First, the good news. For 2022 the Outlander is available with wireless functionality for Apple CarPlay smartphone integration and a wireless charging station. It's been a long time since a Mitsubishi crossover had near-luxury features. Regular wired functionality for Apple CarPlay and Android Auto is standard on all trims. Also standard is an 8-inch touchscreen. Our SEL-trim test vehicle came with the optional 9-inch unit. It has crisp graphics and is easy to use. There is also an optional head-up display and a premium Bose stereo system that sounds great.
The bad news? The wireless charging pad heated up our editor's iPhone so much that the phone and the infotainment system seized up on our short drive. We'll take a close look when the Outlander comes in for full testing to see if this is a problem or just a one-off issue.
The Outlander is equipped with an abundance of standard and optional advanced driver aids. The blind-spot monitoring and surround-view camera work great for seeing cars or objects you might otherwise miss. We also like Mitsubishi's Mi-Pilot Assist system. This pairs adaptive cruise control with lane-centering to take some control of the vehicle and help make highway driving less tiring.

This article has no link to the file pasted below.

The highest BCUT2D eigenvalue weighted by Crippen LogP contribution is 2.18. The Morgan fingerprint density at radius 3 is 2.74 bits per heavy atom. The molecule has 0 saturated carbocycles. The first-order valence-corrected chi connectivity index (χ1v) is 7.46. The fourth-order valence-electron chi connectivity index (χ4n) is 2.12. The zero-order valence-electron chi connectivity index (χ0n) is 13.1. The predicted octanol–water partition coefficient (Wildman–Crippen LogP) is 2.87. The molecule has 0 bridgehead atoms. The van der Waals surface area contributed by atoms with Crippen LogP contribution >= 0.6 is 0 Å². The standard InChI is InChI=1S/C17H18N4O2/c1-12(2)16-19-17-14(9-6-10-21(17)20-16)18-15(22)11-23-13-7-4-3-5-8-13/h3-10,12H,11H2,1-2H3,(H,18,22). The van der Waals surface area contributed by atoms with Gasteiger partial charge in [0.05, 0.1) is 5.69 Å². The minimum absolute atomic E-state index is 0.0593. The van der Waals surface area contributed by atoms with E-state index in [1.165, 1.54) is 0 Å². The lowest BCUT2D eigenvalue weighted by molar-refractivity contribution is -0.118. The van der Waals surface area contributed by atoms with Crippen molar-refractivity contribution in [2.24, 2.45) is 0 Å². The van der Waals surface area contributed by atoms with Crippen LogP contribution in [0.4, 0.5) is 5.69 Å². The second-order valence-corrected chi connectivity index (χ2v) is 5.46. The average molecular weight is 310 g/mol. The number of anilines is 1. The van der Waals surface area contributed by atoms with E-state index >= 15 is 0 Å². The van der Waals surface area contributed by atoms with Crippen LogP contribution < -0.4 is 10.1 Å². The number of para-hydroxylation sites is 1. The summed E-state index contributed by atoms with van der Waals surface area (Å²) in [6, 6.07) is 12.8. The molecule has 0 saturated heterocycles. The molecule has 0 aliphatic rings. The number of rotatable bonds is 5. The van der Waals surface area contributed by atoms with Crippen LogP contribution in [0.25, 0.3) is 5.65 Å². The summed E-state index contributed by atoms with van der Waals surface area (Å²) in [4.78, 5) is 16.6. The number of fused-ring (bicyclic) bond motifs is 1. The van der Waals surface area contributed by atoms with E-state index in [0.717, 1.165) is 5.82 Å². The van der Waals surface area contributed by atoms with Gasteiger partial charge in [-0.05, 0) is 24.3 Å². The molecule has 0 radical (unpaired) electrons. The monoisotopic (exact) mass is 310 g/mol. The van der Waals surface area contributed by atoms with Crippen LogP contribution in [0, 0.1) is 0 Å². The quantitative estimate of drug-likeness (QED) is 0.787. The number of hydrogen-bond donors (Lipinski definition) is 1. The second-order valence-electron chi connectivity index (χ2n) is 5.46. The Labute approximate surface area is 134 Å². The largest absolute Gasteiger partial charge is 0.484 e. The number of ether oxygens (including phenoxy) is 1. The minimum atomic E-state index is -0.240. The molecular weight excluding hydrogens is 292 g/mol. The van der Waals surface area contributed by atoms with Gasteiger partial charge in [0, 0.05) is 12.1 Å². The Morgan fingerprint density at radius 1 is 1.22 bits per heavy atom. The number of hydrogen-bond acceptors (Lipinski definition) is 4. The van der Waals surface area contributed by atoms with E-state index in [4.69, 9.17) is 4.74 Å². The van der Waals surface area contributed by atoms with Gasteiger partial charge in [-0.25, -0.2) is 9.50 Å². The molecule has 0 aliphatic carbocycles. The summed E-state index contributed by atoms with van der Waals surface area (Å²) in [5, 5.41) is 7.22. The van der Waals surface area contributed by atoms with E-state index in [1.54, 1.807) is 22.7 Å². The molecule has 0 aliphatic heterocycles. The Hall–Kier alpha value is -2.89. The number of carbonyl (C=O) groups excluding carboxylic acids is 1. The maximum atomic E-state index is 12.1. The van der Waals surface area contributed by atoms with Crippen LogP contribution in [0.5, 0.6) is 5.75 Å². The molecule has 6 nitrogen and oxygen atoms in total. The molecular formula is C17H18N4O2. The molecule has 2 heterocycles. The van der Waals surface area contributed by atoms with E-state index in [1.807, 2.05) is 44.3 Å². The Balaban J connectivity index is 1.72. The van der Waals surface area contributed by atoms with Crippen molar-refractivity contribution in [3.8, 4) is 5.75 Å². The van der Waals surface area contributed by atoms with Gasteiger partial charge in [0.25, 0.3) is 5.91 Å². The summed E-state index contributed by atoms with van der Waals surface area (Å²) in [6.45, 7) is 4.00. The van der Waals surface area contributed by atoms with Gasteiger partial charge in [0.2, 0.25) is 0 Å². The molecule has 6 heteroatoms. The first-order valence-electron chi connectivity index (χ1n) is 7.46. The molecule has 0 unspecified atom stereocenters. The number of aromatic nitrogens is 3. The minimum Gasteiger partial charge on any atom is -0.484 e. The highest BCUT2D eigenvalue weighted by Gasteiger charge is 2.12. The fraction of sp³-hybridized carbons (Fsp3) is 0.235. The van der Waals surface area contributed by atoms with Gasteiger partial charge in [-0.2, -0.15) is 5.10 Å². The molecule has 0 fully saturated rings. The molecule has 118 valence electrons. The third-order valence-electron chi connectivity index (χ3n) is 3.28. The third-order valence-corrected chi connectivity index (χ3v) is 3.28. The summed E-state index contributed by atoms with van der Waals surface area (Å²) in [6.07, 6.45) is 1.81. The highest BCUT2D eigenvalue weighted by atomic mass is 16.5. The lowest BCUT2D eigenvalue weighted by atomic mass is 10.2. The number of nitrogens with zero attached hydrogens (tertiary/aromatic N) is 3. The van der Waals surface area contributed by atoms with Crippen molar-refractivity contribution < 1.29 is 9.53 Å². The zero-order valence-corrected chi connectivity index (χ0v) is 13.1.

How's the Outlander's storage?
Cargo capacity figures are not available yet, but the Outlander looks to provide a bit more cargo capacity than the outgoing model. The cargo floor area behind the front seats is about 6 inches wider and 14 inches longer than the one in the previous Outlander.
Space behind the third row of seats is pretty meager, but there are two large cubbies on either side of the load floor to keep items from sliding around. The third row also folds flat to open up more space, and the second row is split 40/20/40 to help accommodate large or odd-shaped items. For second-row passengers, the front seatbacks have multiple pockets of various sizes — a thoughtful gesture for those of us with laptops, tablets and phones to lug around. The biggest downside is a limited front center console that isn't good for more than keys and maybe a pack of gum.
The redesigned Outlander makes an instant impression, especially in the SEL trim with the Touring package. We're interested to see whether base and midlevel models provide similar bang for the buck and how the Outlander stands up to our instrumented performance tests. But in the meantime, there is a lot to like about the Outlander.